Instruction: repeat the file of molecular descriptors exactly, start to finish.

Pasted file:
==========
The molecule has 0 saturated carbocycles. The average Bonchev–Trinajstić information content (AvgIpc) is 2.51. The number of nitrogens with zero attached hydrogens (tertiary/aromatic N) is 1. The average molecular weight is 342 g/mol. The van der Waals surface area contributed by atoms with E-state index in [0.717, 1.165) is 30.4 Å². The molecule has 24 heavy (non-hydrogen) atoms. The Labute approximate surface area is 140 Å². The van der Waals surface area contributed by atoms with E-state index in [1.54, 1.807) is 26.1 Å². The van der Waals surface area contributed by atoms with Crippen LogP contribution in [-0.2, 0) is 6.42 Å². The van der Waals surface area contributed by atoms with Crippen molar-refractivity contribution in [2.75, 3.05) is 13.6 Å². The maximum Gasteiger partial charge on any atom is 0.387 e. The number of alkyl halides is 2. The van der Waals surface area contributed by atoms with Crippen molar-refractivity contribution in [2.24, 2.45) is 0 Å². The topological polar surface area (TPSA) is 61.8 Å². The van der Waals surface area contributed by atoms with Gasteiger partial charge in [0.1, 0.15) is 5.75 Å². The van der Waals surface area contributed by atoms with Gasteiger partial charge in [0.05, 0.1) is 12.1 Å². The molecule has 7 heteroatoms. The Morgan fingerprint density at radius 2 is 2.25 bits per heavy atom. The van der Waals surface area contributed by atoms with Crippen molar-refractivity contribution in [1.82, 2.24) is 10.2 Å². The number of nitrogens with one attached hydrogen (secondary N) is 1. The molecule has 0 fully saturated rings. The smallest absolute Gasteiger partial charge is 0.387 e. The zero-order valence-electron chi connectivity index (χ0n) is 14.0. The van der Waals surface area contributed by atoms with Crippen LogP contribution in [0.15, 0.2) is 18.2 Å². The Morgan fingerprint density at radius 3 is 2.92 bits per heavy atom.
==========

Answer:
The molecule has 0 saturated carbocycles. The average Bonchev–Trinajstić information content (AvgIpc) is 2.51. The number of nitrogens with zero attached hydrogens (tertiary/aromatic N) is 1. The average molecular weight is 342 g/mol. The van der Waals surface area contributed by atoms with E-state index in [0.717, 1.165) is 30.4 Å². The molecule has 24 heavy (non-hydrogen) atoms. The Labute approximate surface area is 140 Å². The van der Waals surface area contributed by atoms with E-state index in [1.54, 1.807) is 26.1 Å². The van der Waals surface area contributed by atoms with Crippen LogP contribution in [-0.2, 0) is 6.42 Å². The van der Waals surface area contributed by atoms with Crippen molar-refractivity contribution in [2.75, 3.05) is 13.6 Å². The maximum Gasteiger partial charge on any atom is 0.387 e. The number of alkyl halides is 2. The van der Waals surface area contributed by atoms with Crippen molar-refractivity contribution in [2.24, 2.45) is 0 Å². The topological polar surface area (TPSA) is 61.8 Å². The van der Waals surface area contributed by atoms with Gasteiger partial charge in [0.1, 0.15) is 5.75 Å². The van der Waals surface area contributed by atoms with Gasteiger partial charge in [0.05, 0.1) is 12.1 Å². The molecule has 7 heteroatoms. The Morgan fingerprint density at radius 2 is 2.25 bits per heavy atom. The van der Waals surface area contributed by atoms with Crippen molar-refractivity contribution in [1.82, 2.24) is 10.2 Å². The number of nitrogens with one attached hydrogen (secondary N) is 1. The molecule has 0 fully saturated rings. The smallest absolute Gasteiger partial charge is 0.387 e. The zero-order valence-electron chi connectivity index (χ0n) is 14.0. The van der Waals surface area contributed by atoms with Crippen LogP contribution in [0.15, 0.2) is 18.2 Å². The Morgan fingerprint density at radius 3 is 2.92 bits per heavy atom.